Q. Over the past years you've provided us some of the best stories, biggest laughs. Now that you're going to go away, any suggestions what we can do?
GORAN IVANISEVIC: I think you should wait for another Goran. Is going to come. You know, it's change of generation. Every generation has own Goran. So I was the Goran of this generation, you know. I think in the future you going to have some guy who comes.
Safin is close, you know. But I don't understand him sometimes, you know. He's Russian. You know, Russians are...
Q. Any chance for Mario Ancic?
GORAN IVANISEVIC: Mario Ancic, I think he can be a great player. I don't know how good stories he's going to tell you, you know, in the press conference. But he is funny guy. He's a nice guy. He's still young. But he's going to learn.
But, you know, with me, sometimes I don't know what I'm saying, you know. And people, they always try to ‑‑ I always say what I mean in that moment, you know. Sometimes is bad. But, you know, who cares. I said lot of stupid things in my career that cost me. But, you know, that's me. That's why, you know, a lot of people like me. A lot of people didn't like me. But I stay the same, you know. Nothing change me.
Even when I won Wimbledon, I stay the same. I was same before, and probably when I 50 I going to be same. It's me. I like myself. I'm okay.
Q. For the future Goran, what's the most important thing for the Goran of tomorrow, the future Goran to keep in mind?
GORAN IVANISEVIC: For me what is most important thing in the future?
Q. Not for you, but for the next Goran.
GORAN IVANISEVIC: The next Goran? To be better than this Goran, you know. I don't know if it's possible with all my comments, but he's going to have to work hard.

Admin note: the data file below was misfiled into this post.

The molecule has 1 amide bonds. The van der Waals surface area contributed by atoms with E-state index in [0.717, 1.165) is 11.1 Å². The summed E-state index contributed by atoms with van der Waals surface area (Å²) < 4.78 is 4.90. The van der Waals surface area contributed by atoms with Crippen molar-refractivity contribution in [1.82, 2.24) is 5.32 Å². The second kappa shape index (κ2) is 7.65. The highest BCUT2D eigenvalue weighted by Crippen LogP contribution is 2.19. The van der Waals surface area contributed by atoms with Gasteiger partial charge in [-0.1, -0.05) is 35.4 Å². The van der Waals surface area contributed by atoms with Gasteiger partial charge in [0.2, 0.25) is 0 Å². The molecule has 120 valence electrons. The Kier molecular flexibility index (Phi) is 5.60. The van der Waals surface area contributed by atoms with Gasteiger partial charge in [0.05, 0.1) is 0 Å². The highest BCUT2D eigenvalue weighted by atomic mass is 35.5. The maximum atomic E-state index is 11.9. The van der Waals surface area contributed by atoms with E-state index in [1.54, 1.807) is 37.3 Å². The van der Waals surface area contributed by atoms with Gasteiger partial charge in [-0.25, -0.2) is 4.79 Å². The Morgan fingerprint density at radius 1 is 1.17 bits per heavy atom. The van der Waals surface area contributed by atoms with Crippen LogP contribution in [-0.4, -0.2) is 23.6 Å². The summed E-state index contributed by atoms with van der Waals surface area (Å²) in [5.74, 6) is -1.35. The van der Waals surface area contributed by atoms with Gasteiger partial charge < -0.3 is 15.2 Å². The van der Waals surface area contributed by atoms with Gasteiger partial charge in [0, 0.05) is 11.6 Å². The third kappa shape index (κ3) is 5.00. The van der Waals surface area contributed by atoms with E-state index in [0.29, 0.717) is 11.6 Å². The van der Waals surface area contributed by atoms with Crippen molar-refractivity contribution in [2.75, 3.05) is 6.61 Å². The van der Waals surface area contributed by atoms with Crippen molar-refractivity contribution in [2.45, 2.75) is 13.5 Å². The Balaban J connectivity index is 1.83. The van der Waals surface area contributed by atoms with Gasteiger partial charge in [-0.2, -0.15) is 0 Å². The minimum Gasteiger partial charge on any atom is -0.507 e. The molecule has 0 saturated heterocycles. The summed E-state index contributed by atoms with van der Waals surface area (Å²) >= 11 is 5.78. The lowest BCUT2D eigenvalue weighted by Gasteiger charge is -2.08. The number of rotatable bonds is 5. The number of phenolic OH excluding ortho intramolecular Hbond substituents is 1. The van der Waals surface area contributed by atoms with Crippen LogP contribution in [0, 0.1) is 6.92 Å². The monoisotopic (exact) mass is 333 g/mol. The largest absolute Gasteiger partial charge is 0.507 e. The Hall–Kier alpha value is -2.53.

Q. But it is important to swear and talk to yourself on court?
GORAN IVANISEVIC: Doesn't have to swear. I mean, that was me, you know. Sometimes when I'm too quiet, something is missing, you know. I like not to swear, but to talk. When I'm talking in Croatian, you know, this swear, they just coming out of my. Like instead of saying hello, I say something bad. That's how we talk, you know. In English, it's different. You know, in English, we don't have a lot of bad words. In Croatia, I have a lot of bad words. I can write a book. I can make stories.
One year, they fine me in Australian Open after they listen to tape, and they fine me $9,000. Referee comes to me and he say, "I never heard that in my life, that somebody can swear that much." How I swear, it was like poetic, you know. I say, " I know. I made it."
So for me it was good, you know, just get out of the system.
Q. Even if you're not going to be playing Wimbledon, you're a member of this club. Do you feel you may come back and visit? What does it mean to you to be a member?
GORAN IVANISEVIC: It means a lot because, first, that means that I won Wimbledon. Sure, I going to come. Probably they going to invite me to play these 35s, doubles. I come to support our guys and have a little tea. Unfortunately, this year I didn't have time to have my tea. But next time when I come, I'm going to come especially for that. I have my tie, my suit, and then I going to, you know, just enjoy myself here.